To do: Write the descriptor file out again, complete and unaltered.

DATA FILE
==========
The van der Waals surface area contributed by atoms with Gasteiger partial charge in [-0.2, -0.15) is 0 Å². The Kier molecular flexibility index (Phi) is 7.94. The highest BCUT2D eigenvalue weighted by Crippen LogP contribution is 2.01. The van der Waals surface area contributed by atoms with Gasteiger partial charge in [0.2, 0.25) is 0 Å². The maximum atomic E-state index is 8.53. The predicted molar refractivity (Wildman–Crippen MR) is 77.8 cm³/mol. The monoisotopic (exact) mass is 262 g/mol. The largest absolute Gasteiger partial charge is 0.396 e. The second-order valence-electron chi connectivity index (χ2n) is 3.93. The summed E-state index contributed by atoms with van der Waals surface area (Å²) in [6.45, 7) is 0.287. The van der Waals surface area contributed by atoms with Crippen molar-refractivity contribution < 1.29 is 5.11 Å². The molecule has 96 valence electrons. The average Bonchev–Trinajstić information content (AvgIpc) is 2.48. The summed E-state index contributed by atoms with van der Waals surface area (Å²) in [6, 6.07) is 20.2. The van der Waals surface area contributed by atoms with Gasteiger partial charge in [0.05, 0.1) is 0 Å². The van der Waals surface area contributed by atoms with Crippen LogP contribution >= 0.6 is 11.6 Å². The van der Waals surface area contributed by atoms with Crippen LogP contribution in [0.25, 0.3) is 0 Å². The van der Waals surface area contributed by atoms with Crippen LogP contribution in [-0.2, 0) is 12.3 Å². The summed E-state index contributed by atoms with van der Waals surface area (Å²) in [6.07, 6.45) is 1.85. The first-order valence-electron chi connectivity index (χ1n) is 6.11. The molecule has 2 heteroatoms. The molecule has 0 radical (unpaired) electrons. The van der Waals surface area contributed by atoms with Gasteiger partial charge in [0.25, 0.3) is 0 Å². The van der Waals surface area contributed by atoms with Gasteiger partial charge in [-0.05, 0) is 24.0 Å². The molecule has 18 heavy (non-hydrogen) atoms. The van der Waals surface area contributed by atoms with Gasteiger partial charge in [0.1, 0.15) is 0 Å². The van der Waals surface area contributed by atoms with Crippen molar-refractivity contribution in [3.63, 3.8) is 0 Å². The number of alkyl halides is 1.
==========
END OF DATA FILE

The van der Waals surface area contributed by atoms with Gasteiger partial charge in [-0.2, -0.15) is 0 Å². The Kier molecular flexibility index (Phi) is 7.94. The highest BCUT2D eigenvalue weighted by Crippen LogP contribution is 2.01. The van der Waals surface area contributed by atoms with Gasteiger partial charge in [0.2, 0.25) is 0 Å². The maximum atomic E-state index is 8.53. The predicted molar refractivity (Wildman–Crippen MR) is 77.8 cm³/mol. The monoisotopic (exact) mass is 262 g/mol. The largest absolute Gasteiger partial charge is 0.396 e. The second-order valence-electron chi connectivity index (χ2n) is 3.93. The summed E-state index contributed by atoms with van der Waals surface area (Å²) in [6.45, 7) is 0.287. The van der Waals surface area contributed by atoms with Crippen molar-refractivity contribution < 1.29 is 5.11 Å². The molecule has 96 valence electrons. The average Bonchev–Trinajstić information content (AvgIpc) is 2.48. The summed E-state index contributed by atoms with van der Waals surface area (Å²) in [6, 6.07) is 20.2. The van der Waals surface area contributed by atoms with Gasteiger partial charge in [0.05, 0.1) is 0 Å². The van der Waals surface area contributed by atoms with Crippen LogP contribution >= 0.6 is 11.6 Å². The van der Waals surface area contributed by atoms with Crippen LogP contribution in [0.25, 0.3) is 0 Å². The van der Waals surface area contributed by atoms with Crippen LogP contribution in [-0.2, 0) is 12.3 Å². The summed E-state index contributed by atoms with van der Waals surface area (Å²) in [6.07, 6.45) is 1.85. The first-order valence-electron chi connectivity index (χ1n) is 6.11. The molecule has 2 heteroatoms. The molecule has 0 radical (unpaired) electrons. The van der Waals surface area contributed by atoms with Gasteiger partial charge in [0.25, 0.3) is 0 Å². The van der Waals surface area contributed by atoms with Gasteiger partial charge in [-0.05, 0) is 24.0 Å². The molecule has 18 heavy (non-hydrogen) atoms. The van der Waals surface area contributed by atoms with Gasteiger partial charge in [0.1, 0.15) is 0 Å². The van der Waals surface area contributed by atoms with Crippen molar-refractivity contribution in [3.63, 3.8) is 0 Å². The number of alkyl halides is 1.